All I want for Christmas is

peaceWhat are we looking for in life? When this question was asked in a 2010 Australian lifestyle survey, the top two answers were happiness and peace. Are we surprised? I don’t think so but they are both elusive qualities when it comes to explaining them. What are the options?

Peace is found in our personality and temperament

Peace is the absence of war

Peace is a geography, a physical location

Peace is a direct result of the circumstances of life.

Though all of these possibilities partly explain peace, I think peace is best described as a place of rest and contentment within the mind and heart. Peace may be difficult to define intellectually but is well understood as what the soul feels…full, complete, sound, whole, enough.

That’s what I really want for Christmas…I’m sure of it!


About Kelley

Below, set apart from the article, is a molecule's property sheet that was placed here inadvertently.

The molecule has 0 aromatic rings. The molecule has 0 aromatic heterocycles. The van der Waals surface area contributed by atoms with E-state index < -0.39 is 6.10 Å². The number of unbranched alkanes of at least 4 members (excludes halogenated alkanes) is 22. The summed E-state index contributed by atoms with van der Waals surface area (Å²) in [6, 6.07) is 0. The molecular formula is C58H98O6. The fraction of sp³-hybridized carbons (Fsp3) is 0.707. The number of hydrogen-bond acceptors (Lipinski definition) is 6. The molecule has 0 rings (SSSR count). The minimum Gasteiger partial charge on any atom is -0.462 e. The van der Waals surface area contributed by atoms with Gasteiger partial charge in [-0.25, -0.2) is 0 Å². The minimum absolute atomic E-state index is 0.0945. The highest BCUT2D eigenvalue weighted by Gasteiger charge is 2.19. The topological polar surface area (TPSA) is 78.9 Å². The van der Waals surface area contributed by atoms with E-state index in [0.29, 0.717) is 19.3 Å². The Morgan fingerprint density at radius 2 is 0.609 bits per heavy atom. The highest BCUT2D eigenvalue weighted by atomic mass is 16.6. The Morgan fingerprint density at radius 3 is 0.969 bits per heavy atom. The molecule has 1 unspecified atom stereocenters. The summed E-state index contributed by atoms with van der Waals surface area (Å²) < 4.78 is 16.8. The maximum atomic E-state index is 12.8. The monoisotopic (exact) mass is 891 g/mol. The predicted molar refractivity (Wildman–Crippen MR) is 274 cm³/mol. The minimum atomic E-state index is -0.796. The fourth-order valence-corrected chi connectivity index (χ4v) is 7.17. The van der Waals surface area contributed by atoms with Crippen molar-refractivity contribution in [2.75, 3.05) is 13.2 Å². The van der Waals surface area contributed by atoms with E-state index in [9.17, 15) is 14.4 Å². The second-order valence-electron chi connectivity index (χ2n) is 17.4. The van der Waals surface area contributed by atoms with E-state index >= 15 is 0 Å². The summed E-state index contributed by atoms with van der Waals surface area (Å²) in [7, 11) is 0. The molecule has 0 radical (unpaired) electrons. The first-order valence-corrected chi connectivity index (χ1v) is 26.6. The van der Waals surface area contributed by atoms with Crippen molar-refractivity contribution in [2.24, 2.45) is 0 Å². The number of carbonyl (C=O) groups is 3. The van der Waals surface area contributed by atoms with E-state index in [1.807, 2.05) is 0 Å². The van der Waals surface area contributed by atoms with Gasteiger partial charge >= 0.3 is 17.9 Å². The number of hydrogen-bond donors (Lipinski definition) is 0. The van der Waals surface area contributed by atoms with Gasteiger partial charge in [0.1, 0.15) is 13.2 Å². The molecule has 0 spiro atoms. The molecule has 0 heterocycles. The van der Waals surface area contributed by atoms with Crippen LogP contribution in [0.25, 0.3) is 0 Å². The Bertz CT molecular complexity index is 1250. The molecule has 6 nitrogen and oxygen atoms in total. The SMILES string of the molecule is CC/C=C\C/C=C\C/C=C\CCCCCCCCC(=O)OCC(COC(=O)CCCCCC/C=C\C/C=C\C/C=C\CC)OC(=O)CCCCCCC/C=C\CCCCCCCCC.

Kelley is a speaker, author, overseas aid worker and perpetual student. She is passionate about women and gender issues, both in the local and international context, which underpins her enthusiasm for kinwomen and its contribution to women ‘living their finest life’. In 2014 Kelley completed a Masters in International and Community Development before establishing The Foxglove Project. Foxglove is a registered charity focused on supporting international development projects that are sustainable and driven by indigenous leadership. Kelley’s paid work requires her to travel extensively to evaluate and support projects supported by Australian funds. This experience and networking enables Foxglove to partner with outstanding overseas agencies delivering real opportunities for the poor and vulnerable to lead independent self-determined lives. Kelley combines these passions with a love of family and faith. Across more than 30 years of marriage, Kelley and her husband have worked through many of the challenges of building a relationship while raising three sons. Their boys have now finished high school changing the dynamics of family life and relationships. One of her great joys is sharing parenting lessons and learning from good and bad (sometimes disastrous) experiences. She uses humour and common sense to talk about the everyday challenges facing parents in today’s context.